CAR T-Cell Therapy Helps Lupus Patients Enter Remission In Small Study

The therapy, typically used to treat blood cancer, has so far induced remission in six patients in Germany.

Researcher in lab looking at blood samples
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  • A therapy typically used for blood cancer patients helped five people with lupus achieve remission from the disease, a new study showed. 
  • The treatment, called CAR-T, uses altered versions of a person’s T cells to fight off rogue B cells in the body, which are behind both blood cancer and autoimmune diseases such as lupus.
  • Experts say there are some risks associated with the CAR-T treatment, so if approved, it would likely only be given to those whose lupus can’t be managed with other therapies.

An immunotherapy used to treat blood cancer also shows promise as a treatment for lupus, new research shows.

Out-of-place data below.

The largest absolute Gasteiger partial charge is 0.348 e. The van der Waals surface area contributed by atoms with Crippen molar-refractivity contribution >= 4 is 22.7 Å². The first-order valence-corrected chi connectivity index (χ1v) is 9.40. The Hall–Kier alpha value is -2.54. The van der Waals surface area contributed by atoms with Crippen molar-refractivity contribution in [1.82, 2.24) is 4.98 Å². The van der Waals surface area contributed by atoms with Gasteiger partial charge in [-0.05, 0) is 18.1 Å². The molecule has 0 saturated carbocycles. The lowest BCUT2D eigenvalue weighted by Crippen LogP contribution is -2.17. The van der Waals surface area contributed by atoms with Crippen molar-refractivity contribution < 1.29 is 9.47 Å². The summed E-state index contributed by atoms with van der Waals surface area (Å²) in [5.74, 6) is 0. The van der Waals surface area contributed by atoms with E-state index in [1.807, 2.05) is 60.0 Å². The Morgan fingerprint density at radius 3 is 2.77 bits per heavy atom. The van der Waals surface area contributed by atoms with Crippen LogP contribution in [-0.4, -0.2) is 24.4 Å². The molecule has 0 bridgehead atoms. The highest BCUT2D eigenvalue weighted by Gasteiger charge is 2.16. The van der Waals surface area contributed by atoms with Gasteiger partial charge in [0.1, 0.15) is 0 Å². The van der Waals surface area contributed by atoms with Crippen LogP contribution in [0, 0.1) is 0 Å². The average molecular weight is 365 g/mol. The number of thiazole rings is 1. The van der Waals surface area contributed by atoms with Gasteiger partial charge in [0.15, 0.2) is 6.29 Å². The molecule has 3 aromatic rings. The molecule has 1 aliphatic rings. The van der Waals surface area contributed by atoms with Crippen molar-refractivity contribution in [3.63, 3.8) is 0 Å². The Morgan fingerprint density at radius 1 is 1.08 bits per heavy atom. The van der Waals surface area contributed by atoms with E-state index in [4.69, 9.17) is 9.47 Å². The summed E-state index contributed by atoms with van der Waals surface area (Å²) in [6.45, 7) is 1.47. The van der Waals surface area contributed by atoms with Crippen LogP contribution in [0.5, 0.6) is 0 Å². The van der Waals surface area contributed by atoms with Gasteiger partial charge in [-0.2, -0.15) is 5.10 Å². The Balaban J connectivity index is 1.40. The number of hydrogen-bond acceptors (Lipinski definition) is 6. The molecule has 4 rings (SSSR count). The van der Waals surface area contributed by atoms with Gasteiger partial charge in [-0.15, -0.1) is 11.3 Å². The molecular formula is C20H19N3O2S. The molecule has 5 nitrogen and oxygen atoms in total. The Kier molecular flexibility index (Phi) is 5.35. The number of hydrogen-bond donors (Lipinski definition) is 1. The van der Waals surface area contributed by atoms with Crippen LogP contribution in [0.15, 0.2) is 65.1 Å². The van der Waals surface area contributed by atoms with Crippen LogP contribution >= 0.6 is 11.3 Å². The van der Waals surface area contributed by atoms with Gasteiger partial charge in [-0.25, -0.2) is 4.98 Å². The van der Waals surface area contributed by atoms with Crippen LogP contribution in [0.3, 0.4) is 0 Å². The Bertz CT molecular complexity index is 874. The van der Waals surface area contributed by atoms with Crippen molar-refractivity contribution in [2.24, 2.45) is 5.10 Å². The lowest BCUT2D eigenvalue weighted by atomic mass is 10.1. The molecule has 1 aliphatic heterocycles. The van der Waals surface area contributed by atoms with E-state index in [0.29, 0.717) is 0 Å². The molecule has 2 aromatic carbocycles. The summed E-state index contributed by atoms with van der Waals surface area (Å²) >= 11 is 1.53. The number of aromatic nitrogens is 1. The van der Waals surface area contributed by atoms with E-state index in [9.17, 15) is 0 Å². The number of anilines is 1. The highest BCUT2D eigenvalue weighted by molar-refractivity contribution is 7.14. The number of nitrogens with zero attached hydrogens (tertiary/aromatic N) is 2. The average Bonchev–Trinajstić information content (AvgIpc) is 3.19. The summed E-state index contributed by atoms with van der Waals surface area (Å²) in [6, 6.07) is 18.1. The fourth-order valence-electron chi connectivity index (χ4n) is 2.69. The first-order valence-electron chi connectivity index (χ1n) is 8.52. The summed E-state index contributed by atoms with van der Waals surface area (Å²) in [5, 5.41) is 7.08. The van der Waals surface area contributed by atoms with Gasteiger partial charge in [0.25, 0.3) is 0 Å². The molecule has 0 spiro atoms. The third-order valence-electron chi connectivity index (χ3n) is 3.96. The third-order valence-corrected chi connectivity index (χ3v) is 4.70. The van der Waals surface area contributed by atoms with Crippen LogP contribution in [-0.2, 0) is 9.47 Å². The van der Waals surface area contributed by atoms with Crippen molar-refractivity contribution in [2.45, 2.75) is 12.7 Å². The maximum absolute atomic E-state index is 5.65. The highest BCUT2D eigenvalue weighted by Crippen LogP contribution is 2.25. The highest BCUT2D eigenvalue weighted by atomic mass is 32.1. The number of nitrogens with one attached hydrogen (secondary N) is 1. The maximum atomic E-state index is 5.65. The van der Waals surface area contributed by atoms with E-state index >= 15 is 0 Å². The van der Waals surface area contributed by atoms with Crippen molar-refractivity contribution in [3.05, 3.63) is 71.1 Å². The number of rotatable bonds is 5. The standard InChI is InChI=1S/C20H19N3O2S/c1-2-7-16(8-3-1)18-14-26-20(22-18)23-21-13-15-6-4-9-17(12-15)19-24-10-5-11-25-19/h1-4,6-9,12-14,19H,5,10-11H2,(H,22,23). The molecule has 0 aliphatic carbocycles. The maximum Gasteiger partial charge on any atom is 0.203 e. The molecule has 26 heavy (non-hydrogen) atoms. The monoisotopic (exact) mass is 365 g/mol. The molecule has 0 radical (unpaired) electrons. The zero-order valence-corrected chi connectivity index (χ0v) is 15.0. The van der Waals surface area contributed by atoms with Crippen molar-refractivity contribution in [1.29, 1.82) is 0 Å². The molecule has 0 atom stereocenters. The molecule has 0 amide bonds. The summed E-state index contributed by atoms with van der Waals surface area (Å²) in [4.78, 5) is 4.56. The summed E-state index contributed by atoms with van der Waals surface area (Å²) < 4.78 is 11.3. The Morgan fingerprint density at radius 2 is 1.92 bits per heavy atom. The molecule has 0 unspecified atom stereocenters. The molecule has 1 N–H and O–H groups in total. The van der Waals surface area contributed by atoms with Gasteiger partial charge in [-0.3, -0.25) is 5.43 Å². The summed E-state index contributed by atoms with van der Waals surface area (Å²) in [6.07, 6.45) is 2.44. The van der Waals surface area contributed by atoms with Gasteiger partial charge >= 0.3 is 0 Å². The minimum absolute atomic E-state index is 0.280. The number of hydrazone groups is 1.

The news comes from a small study, published last week in Nature Medicine, in which German researchers treated five patients with systemic lupus erythematosus (SLE) with autologous chimeric antigen receptor (CAR) T-cell therapy.

The treatment, given in a single dose, induced remission in all five patients within three months—and they remained in remission for an average of eight months after treatment, according to the study authors. The first person to receive CAR-T treatment as part of the study was still in remission more than a year later.

Though the study was small, the findings are still "very important" for the autoimmune disease community.

"The reason why it is important to the field is that it really opens up opportunities in the future for using adoptive cell therapies for patients with lupus," Maximillian Konig, MD, an instructor of medicine in the Division of Rheumatology at the Johns Hopkins University School of Medicine, who was not involved in the research, told Health.

A Personalized Approach to Treatment

The Food and Drug Administration (FDA) approved the first CAR-T therapy in 2017, to treat lymphoma in people whose cancer relapsed.